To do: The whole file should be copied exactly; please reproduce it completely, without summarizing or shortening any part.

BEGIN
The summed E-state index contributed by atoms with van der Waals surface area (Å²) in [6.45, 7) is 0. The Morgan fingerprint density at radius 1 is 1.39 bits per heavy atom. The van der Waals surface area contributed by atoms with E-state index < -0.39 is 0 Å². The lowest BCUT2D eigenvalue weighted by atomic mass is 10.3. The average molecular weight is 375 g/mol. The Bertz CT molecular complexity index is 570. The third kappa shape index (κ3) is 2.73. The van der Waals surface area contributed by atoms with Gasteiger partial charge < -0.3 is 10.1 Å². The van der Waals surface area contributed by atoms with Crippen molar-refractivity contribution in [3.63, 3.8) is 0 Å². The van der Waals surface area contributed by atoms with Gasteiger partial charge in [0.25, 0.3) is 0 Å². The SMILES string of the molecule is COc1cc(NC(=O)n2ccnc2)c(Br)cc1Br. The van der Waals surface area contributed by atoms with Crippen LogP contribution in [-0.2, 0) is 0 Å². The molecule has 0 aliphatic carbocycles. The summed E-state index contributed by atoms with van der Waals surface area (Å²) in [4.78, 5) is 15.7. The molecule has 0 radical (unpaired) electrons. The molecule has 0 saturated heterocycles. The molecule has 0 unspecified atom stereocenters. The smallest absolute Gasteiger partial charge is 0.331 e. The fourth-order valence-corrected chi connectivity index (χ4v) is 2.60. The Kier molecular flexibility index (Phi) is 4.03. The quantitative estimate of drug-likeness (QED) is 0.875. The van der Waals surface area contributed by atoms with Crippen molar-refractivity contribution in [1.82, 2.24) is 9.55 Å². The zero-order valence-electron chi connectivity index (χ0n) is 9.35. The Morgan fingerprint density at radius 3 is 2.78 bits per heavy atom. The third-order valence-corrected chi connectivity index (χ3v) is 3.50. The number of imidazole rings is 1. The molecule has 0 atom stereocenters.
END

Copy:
The summed E-state index contributed by atoms with van der Waals surface area (Å²) in [6.45, 7) is 0. The Morgan fingerprint density at radius 1 is 1.39 bits per heavy atom. The van der Waals surface area contributed by atoms with E-state index < -0.39 is 0 Å². The lowest BCUT2D eigenvalue weighted by atomic mass is 10.3. The average molecular weight is 375 g/mol. The Bertz CT molecular complexity index is 570. The third kappa shape index (κ3) is 2.73. The van der Waals surface area contributed by atoms with Gasteiger partial charge < -0.3 is 10.1 Å². The van der Waals surface area contributed by atoms with Crippen molar-refractivity contribution in [3.63, 3.8) is 0 Å². The van der Waals surface area contributed by atoms with Gasteiger partial charge in [0.25, 0.3) is 0 Å². The SMILES string of the molecule is COc1cc(NC(=O)n2ccnc2)c(Br)cc1Br. The van der Waals surface area contributed by atoms with Crippen LogP contribution in [-0.2, 0) is 0 Å². The molecule has 0 aliphatic carbocycles. The summed E-state index contributed by atoms with van der Waals surface area (Å²) in [4.78, 5) is 15.7. The molecule has 0 radical (unpaired) electrons. The molecule has 0 saturated heterocycles. The molecule has 0 unspecified atom stereocenters. The smallest absolute Gasteiger partial charge is 0.331 e. The fourth-order valence-corrected chi connectivity index (χ4v) is 2.60. The Kier molecular flexibility index (Phi) is 4.03. The quantitative estimate of drug-likeness (QED) is 0.875. The van der Waals surface area contributed by atoms with Crippen molar-refractivity contribution in [1.82, 2.24) is 9.55 Å². The zero-order valence-electron chi connectivity index (χ0n) is 9.35. The Morgan fingerprint density at radius 3 is 2.78 bits per heavy atom. The third-order valence-corrected chi connectivity index (χ3v) is 3.50. The number of imidazole rings is 1. The molecule has 0 atom stereocenters.